Death and taxes meet again

If you lower the tax on death you’ll have less of it:

Starting Jan. 1, the estate tax — which can erase nearly half of a wealthy person’s estate — goes away for a year. For families facing end-of-life decisions in the immediate future, the change is making one of life’s most trying episodes only more complex. On Jan. 1, the one-year halt to the estate tax begins….


“I have two clients on life support, and the families are struggling with whether to continue heroic measures for a few more days,” says Joshua Rubenstein, a lawyer with Katten Muchin Rosenman LLP in New York. “Do they want to live for the rest of their lives having made serious medical decisions based on estate-tax law?”

One wealthy, terminally ill real-estate entrepreneur has told his doctors he is determined to live until the law changes. “Whenever he wakes up,” says his lawyer, “He says: ‘What day is it? Is it Jan. 1 yet?'”

Estate-tax experts didn’t expect Congress to allow the tax to lapse, and are flabbergasted that it is actually happening.

Read it all in the Wall Street Journal.

Noting that the tax has a sunset provision, Paul Krugman looks a little farther forward:

[W]hen I dubbed the first Bush tax cut the Throw Momma from the Train Act of 2001, I didn’t really think that we’d get to the point where there would be strong financial incentives for wealthy heirs to bump off their parents before the legislation expired, and the estate tax was reinstated [in 2011]. I expected one of two things to happen: Democrats would restore a sensible estate tax, or Republicans would achieve the political dominance needed to permanently abolish the tax.

Read Krugman here.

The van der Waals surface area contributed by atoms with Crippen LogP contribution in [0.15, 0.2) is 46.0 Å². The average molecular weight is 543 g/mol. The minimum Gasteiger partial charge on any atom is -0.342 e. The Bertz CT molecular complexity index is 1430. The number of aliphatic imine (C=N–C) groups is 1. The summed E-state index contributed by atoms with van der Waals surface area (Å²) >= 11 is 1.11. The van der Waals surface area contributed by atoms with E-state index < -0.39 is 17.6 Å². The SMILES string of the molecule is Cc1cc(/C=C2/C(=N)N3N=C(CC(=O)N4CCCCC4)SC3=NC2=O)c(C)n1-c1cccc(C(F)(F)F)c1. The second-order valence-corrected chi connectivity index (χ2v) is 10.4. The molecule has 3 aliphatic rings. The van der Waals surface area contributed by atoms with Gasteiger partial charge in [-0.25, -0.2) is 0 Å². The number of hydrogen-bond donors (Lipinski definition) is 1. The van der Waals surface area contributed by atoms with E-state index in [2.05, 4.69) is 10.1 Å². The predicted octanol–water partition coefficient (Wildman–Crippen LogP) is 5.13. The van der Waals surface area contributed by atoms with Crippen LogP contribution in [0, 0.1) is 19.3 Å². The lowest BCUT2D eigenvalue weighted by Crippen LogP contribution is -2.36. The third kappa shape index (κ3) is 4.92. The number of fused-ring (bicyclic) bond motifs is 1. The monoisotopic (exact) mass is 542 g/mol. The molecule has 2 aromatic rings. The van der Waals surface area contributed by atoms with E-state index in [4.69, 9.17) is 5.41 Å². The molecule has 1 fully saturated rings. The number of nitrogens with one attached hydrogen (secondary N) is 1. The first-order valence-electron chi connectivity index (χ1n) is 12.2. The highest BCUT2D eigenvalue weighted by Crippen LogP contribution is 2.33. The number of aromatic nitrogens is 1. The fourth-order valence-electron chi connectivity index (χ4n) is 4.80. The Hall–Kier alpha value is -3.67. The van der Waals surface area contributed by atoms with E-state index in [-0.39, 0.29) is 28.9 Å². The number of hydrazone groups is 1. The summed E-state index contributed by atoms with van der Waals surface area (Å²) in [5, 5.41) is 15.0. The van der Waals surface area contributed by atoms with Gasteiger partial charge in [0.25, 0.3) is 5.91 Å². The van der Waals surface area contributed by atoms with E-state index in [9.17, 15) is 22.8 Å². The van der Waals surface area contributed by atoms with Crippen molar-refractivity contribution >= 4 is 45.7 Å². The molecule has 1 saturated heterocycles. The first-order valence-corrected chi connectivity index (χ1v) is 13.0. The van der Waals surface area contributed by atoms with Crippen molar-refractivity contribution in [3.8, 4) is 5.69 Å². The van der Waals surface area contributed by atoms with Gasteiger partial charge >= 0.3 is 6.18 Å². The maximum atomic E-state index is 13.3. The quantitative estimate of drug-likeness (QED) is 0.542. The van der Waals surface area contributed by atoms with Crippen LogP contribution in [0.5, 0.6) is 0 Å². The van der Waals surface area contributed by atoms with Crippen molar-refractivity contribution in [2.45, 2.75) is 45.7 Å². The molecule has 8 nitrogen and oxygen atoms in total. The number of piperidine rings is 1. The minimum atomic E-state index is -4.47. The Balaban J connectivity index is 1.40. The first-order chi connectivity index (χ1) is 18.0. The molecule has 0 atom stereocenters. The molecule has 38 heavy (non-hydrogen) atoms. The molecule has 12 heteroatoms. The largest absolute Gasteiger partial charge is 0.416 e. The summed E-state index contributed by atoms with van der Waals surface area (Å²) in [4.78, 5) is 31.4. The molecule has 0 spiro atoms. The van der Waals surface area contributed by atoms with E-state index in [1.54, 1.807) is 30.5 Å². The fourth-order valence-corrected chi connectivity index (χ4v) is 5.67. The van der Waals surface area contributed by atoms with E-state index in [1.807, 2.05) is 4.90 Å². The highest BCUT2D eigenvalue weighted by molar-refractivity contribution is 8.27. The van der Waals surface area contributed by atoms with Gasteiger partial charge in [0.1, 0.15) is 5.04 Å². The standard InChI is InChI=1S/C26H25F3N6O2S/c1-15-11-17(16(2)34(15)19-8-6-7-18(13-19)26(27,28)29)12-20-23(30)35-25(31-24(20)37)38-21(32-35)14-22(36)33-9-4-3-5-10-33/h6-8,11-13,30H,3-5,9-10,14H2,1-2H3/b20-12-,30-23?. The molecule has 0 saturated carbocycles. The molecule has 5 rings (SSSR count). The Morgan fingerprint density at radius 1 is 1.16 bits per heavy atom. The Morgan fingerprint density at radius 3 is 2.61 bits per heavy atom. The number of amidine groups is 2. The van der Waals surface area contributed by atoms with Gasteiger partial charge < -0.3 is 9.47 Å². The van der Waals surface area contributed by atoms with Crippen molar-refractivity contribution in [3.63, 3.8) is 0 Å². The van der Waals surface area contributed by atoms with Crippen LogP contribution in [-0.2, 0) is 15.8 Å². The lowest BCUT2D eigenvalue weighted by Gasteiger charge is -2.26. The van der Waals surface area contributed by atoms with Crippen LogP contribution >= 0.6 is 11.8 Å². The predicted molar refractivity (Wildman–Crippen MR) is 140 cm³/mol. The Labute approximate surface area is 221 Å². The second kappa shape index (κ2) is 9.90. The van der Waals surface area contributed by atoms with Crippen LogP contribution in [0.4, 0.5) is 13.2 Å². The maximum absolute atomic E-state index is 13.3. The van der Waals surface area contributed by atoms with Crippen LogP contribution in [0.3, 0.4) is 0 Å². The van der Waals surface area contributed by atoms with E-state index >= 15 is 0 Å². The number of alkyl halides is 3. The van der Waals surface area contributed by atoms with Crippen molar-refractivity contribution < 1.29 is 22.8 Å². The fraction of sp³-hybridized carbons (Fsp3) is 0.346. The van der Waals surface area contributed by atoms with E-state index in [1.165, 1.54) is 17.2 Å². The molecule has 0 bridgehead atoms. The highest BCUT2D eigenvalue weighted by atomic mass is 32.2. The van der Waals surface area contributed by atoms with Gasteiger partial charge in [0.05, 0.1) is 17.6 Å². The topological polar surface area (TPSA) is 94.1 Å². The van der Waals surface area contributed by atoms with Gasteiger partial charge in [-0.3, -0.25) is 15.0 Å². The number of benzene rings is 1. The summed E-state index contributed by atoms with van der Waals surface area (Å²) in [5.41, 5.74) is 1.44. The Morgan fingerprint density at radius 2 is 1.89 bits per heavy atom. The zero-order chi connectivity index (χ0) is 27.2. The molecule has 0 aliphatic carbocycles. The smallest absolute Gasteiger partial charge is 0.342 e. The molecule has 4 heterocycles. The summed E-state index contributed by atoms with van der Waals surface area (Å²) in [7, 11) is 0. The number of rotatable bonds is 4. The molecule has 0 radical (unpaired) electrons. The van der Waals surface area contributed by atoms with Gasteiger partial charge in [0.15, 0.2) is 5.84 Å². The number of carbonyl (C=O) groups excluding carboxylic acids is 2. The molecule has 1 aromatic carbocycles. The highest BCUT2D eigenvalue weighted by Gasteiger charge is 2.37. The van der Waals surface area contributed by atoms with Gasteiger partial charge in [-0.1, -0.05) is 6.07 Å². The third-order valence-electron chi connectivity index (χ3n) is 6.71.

Lest you think real people don’t make such calculations based on taxes, consider that they do make them with respect to timing of births:

“It’s phenomenal what’s happening in late December,” said Amitabh Chandra, a Harvard economist who provided many of the numbers here. “December is not really a particularly busy time for babies to be born. So to see a spike that’s equal to September is astounding.” [September is traditionally high because 9 months earlier it’s cold and people find things to do in bed.]

So to see if taxes were truly the culprit, Chandra and another economist, Stacy Dickert-Conlin of Michigan State University, devised some clever tests. They found that people who stood to gain the most from the tax breaks were also the ones who gave birth in late December most frequently. When the gains were similar, high-income parents — who, presumably, are more likely to be paying for tax advice — produced more December babies than other parents.

Late December babies are more likely to be induced or delivered by Caesarean than at other times of year. And avoiding a Christmas Day birthday isn’t the full reason.

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